Panoply documentation is moving! Click here to view the new site! __________________________________________________________________________________________________________________
After you collect your data into Panoply, your data will be organized into one or multiple tables within a schema. The default schema will depend on whether you choose Google BigQuery or Amazon Redshift as your data warehouse. For Google BigQuery, the default schema is
panoply. For Redshift, the default scheme is
Within that schema, Panoply organizes your data into one or more tables.
To view the collected data, click Tables in the navigation menu. You can sort this list of tables by name, size, schema and row count.
For data warehouses built in Amazon Redshift, the count of Table Rows includes rows deleted today. Our automated process permanently removes deleted rows once per day. For data warehouses built in Google BigQuery, deleted records are culled in real time.
When you click on a table, you can see the following:
- Data: At the top of the page is a sample of the table’s data so that you can get a feel for its structure. Panoply also generates additional fields for each table to denote when each row was last retrieved from the source (
__senttime) and when the row was last written into Panoply (
__updatetime), among others. See the data sources documentation for your data source to see what metadata fields are added to those tables.
- Metadata: This contains the list of the table’s columns and their data types. Clicking on the fields will allow you to further configure each field.
When Panoply collects data from a connected data source, it will generate a table, or multiple tables, in your data warehouse that will contain all the data from that data source.
There are several reasons why Panoply might create multiple tables from a single source. The most common is that the data source has multiple endpoints that all serve different segments of your data. For example, if you collect data from Facebook Ads, you’ll see at least three tables in your Panoply data warehouse after the collection is finished: Insights, Ads and Adsets. That’s the way the data is organized when the Facebook API provides the data, and we try to make sure that the structure is preserved, as closely as possible to the source.
Another common way for multiple tables to be created from a single data source involves subtable creation from nested data. Panoply is designed to optimize your data for analysis, which means that all data points need to be put into standardized tables. For many data sources, like CSVs and MySQL databases this is just a matter of porting over whatever table structures already exist. However, if your data source is a NoSQL database or an API that serves nested JSON, Panoply will automatically unpack the nested objects into their own tables.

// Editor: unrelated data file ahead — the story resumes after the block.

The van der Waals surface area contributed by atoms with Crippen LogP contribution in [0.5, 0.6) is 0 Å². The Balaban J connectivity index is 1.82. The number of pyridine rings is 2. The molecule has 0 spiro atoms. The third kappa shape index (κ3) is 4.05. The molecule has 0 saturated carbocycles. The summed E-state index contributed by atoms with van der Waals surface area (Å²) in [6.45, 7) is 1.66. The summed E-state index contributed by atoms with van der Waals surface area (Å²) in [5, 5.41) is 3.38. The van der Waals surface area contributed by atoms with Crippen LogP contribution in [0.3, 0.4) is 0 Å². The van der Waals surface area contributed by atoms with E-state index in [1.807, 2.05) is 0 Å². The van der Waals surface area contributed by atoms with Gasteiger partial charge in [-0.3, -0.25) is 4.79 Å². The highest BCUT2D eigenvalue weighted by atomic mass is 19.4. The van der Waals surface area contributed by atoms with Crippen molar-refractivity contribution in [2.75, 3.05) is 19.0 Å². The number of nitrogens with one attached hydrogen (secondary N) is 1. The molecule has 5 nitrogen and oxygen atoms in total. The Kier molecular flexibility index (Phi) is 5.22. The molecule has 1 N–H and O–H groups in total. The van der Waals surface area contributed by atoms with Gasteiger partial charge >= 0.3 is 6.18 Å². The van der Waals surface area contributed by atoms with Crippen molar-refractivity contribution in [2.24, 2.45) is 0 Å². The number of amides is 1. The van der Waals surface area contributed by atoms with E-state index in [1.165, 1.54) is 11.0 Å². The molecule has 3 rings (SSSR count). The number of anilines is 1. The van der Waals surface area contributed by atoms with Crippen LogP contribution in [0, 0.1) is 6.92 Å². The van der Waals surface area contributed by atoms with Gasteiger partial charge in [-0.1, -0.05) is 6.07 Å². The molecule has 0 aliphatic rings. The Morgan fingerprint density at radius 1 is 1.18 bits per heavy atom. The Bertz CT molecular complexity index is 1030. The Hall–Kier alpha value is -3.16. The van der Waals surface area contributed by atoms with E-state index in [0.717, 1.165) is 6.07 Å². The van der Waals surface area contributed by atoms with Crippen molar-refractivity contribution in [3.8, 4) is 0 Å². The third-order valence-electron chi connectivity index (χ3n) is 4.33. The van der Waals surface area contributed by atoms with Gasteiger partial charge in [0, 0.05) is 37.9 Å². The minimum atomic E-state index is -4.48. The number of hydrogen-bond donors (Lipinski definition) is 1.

In practice, this means that ingesting from these types of sources will create multiple, smaller tables in your Panoply data warehouse. Twitter makes for a great example of nested object flattening. When Panoply collects data from Twitter, which serves its data in highly nested structures, it will create multiple subtables. The table
twitter_tweets will also generate
twitter_tweets_retweeted—and multiple other tables—as the nested objects are each extracted and collected into their own tables.
This is Panoply’s default behavior, but you can opt to turn on table flattening if you want to avoid table proliferation. This will unpack nested data directly into columns in its parent tables, rather than creating new subtables. For more detailed information on how Panoply deals with nested data, check out the docs page.
Tables and data types
On the Tables page, you can look at the metadata, which will show you the data types for each column.
Select a table you’d like to modify or explore in more depth to view the table’s columns and associated Metadata.
Clicking a column header from the Metadata view allows you to dig deeper into the table’s inner structure. If your data warehouse is built in Redshift, you can also rename the column, delete it, and change its type or other technical details.
Generally, there’s no need to change these values because Panoply automatically assigns them for you.
To track your job progress, select Jobs from the navigation pane. You can filter the jobs list according to status (All Statuses, Pending, Running, Error, Success, and Error) and job type (All Types, Collect, Collect-Direct, Alter, and Export).
Remember to save your changes.
If you’d like to take your Panoply data warehouse to the next level, be sure to set up a data review with a member of our Data Architect Team.